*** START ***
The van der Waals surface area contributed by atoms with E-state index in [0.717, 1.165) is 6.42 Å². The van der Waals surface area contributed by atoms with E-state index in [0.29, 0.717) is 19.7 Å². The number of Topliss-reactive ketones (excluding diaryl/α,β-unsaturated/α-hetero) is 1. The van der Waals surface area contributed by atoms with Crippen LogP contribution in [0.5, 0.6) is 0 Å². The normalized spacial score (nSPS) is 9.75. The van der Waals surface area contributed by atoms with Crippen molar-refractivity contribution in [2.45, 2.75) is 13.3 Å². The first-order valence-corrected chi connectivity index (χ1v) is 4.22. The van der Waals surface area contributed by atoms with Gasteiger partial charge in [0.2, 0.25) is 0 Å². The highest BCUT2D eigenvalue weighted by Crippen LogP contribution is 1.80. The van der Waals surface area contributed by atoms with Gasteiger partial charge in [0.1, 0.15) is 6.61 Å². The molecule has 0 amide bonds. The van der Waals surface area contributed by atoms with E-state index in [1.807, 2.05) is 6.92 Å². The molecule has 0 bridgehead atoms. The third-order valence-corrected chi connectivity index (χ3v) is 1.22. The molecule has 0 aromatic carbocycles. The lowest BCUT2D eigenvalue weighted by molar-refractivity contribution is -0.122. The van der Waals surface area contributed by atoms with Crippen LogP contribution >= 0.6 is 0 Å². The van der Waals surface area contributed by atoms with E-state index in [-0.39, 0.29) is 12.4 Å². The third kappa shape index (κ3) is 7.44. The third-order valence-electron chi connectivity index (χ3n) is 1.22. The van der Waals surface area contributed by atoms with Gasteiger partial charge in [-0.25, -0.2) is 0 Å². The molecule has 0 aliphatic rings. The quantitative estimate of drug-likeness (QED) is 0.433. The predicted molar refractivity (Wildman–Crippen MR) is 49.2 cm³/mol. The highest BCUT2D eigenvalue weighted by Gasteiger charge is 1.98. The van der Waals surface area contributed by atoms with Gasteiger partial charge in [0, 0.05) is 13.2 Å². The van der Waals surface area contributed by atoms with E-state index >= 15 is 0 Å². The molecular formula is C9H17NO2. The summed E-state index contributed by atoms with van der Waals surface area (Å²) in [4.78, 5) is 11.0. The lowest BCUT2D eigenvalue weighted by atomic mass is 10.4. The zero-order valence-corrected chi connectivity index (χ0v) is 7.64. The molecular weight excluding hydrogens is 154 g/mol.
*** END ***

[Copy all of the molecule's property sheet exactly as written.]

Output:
The van der Waals surface area contributed by atoms with E-state index in [0.717, 1.165) is 6.42 Å². The van der Waals surface area contributed by atoms with E-state index in [0.29, 0.717) is 19.7 Å². The number of Topliss-reactive ketones (excluding diaryl/α,β-unsaturated/α-hetero) is 1. The van der Waals surface area contributed by atoms with Crippen LogP contribution in [0.5, 0.6) is 0 Å². The normalized spacial score (nSPS) is 9.75. The van der Waals surface area contributed by atoms with Crippen molar-refractivity contribution in [2.45, 2.75) is 13.3 Å². The first-order valence-corrected chi connectivity index (χ1v) is 4.22. The van der Waals surface area contributed by atoms with Gasteiger partial charge in [0.2, 0.25) is 0 Å². The highest BCUT2D eigenvalue weighted by Crippen LogP contribution is 1.80. The van der Waals surface area contributed by atoms with Gasteiger partial charge in [0.1, 0.15) is 6.61 Å². The molecule has 0 amide bonds. The van der Waals surface area contributed by atoms with E-state index in [1.807, 2.05) is 6.92 Å². The molecule has 0 bridgehead atoms. The third-order valence-corrected chi connectivity index (χ3v) is 1.22. The molecule has 0 aromatic carbocycles. The lowest BCUT2D eigenvalue weighted by molar-refractivity contribution is -0.122. The van der Waals surface area contributed by atoms with Crippen LogP contribution >= 0.6 is 0 Å². The van der Waals surface area contributed by atoms with E-state index in [-0.39, 0.29) is 12.4 Å². The third kappa shape index (κ3) is 7.44. The third-order valence-electron chi connectivity index (χ3n) is 1.22. The van der Waals surface area contributed by atoms with Gasteiger partial charge in [-0.25, -0.2) is 0 Å². The molecule has 0 aliphatic rings. The quantitative estimate of drug-likeness (QED) is 0.433. The predicted molar refractivity (Wildman–Crippen MR) is 49.2 cm³/mol. The highest BCUT2D eigenvalue weighted by Gasteiger charge is 1.98. The van der Waals surface area contributed by atoms with Gasteiger partial charge in [0, 0.05) is 13.2 Å². The van der Waals surface area contributed by atoms with E-state index >= 15 is 0 Å². The molecular formula is C9H17NO2. The summed E-state index contributed by atoms with van der Waals surface area (Å²) in [4.78, 5) is 11.0. The lowest BCUT2D eigenvalue weighted by atomic mass is 10.4. The zero-order valence-corrected chi connectivity index (χ0v) is 7.64. The molecular weight excluding hydrogens is 154 g/mol.